Federal investigators have not determined the source of contaminated meat that led Hannaford Supermarkets to issue a recall late Thursday of all ground beef with sell-by dates of Dec. 17 or earlier.

An outbreak of infection from a rare strain of salmonella prompted an investigation by the U.S. Centers for Disease Control and Prevention and the U.S. Department of Agriculture.

The USDA’s Food Safety and Inspection Service said Hannaford’s “limited records” are hindering its ability to determine the supplier that is responsible for the contaminated meat.

Ten of the 14 people who were infected, including four from Maine, said they bought ground beef from Hannaford stores in the period from Oct. 12 to Nov. 20, according to Dr. Stephen Sears, the state epidemiologist. Seven of the 10, including two from Maine, were hospitalized.

Hannaford, which is based in Scarborough and has stores in five states, is the only grocery chain to issue a recall in response to the salmonella outbreak. The USDA would not say whether the contaminated meat could have been supplied to other retailers.

Hannaford has not determined the amount of meat involved in the recall, but it will give refunds for any ground beef within its scope, regardless of whether it’s still in its package, said spokesman Michael Norton. The recall covers the Hannaford, Taste of Inspirations and Nature’s Place labels.


Norton said suppliers deliver boxes of meat to two Hannaford distribution centers, in South Portland and Schodack, N.Y. From there, the meat is delivered to Hannaford’s 179 stores in Maine, New Hampshire, Massachusetts, New York and Vermont. It is ground in the stores, he said.

Norton said Hannaford supplies groceries wholesale to about 30 independent stores, but he did not know how many of those stores buy ground beef from Hannaford.

Norton deferred to the USDA when asked where in the supply chain the contamination occurred. USDA spokesman Neil Gaffney declined to comment on the suspected site of contamination, citing a continuing investigation.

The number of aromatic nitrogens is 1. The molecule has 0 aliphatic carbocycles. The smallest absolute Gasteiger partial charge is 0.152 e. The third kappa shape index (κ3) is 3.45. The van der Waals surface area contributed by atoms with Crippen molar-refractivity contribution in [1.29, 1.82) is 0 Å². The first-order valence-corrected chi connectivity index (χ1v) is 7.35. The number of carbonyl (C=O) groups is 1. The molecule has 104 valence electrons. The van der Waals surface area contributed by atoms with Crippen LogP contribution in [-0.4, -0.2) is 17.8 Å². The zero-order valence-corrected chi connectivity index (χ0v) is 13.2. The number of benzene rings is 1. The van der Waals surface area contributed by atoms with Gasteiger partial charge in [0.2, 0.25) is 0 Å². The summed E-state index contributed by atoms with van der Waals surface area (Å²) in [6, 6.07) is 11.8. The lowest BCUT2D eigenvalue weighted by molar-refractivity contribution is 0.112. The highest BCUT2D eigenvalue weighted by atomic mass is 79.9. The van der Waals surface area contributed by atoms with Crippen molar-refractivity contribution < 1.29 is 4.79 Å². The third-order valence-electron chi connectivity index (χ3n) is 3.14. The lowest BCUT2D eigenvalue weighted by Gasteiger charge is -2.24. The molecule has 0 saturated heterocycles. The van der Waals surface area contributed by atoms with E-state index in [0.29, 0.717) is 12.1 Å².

Although the USDA pointed to Hannaford’s record-keeping as an impediment to the investigation, Norton said the grocery chain is “following industry practice and standards in terms of records.”

A lack of record-keeping requirements often makes tracing the source of food-borne illnesses difficult, said Barbara Kowalcyk, founder of the nonprofit Center for Foodborne Illness Research and Prevention. When a source cannot be determined, it’s difficult to know where a contaminated product ends up, she said.

“Sometimes (a recall) starts out small and then two weeks later it gets bigger,” said Kowalcyk. She referred to a widespread recall of ground beef in 2002 as an example of a “rolling recall.”


Kowalcyk’s group advocates for greater record-keeping requirements in the food industry, and for the USDA to have authority to mandate recalls.

Hannaford characterized its ground beef recall as “voluntary” in a news release issued just before midnight Thursday. According to Kowalcyk, all recalls of food products regulated by the USDA are voluntary.

The USDA’s Food Safety and Inspection Service can only recommend a recall, according to the department’s website.

Hannaford “could have done nothing,” said Kowalcyk, although she acknowledged it was “in the company’s best interest” to recall the meat.

Norton said Hannaford has been talking to federal investigators for the past couple of days, but they didn’t determine the connection between the company and the contaminated meat until Thursday. That night, Hannaford removed all ground beef with sell-by dates of Dec. 17 or earlier from its shelves, said Norton.

The scope of the recall, which Norton called “aggressive,” was decided through a collaboration between Hannaford and the USDA, he said.


The Hannaford stores that were linked to illnesses are in Maine, New York, New Hampshire and Vermont, according to the USDA.

Other states that got reports of illness involving the strain of salmonella, which is resistant to common antibiotics, are Ohio, Kentucky and Hawaii, said Sears, the epidemiologist. The cases were reported from Oct. 16 to Nov. 27. The first case in Maine was reported on Oct. 22, he said.

The four Maine residents who were infected are from Cumberland, York, Androscoggin and Waldo counties, said Sears. He said one of them was hospitalized for four days and another was hospitalized for two days.

“They’re all doing fine,” he said.

Sears said the Maine Center for Disease Control and Prevention investigates all cases of salmonella and enters them into a national database, which is how the cases in the various states got connected.

Common symptoms of salmonella infection include diarrhea, abdominal cramps and fever within 12 to 72 hours of eating contaminated food, according to the USDA. Other symptoms are chills, headache, nausea and vomiting. They can last for as long as a week.


Salmonella infection can be life-threatening, especially for people with weakened immune systems, including infants, the elderly and people who have HIV or are undergoing chemotherapy.

The USDA urges people to eat ground beef only if it’s cooked to a temperature of 160 degrees, confirmed with a food thermometer.

Staff Writer Leslie Bridgers can be contacted at 791-6364 or at:

[email protected]

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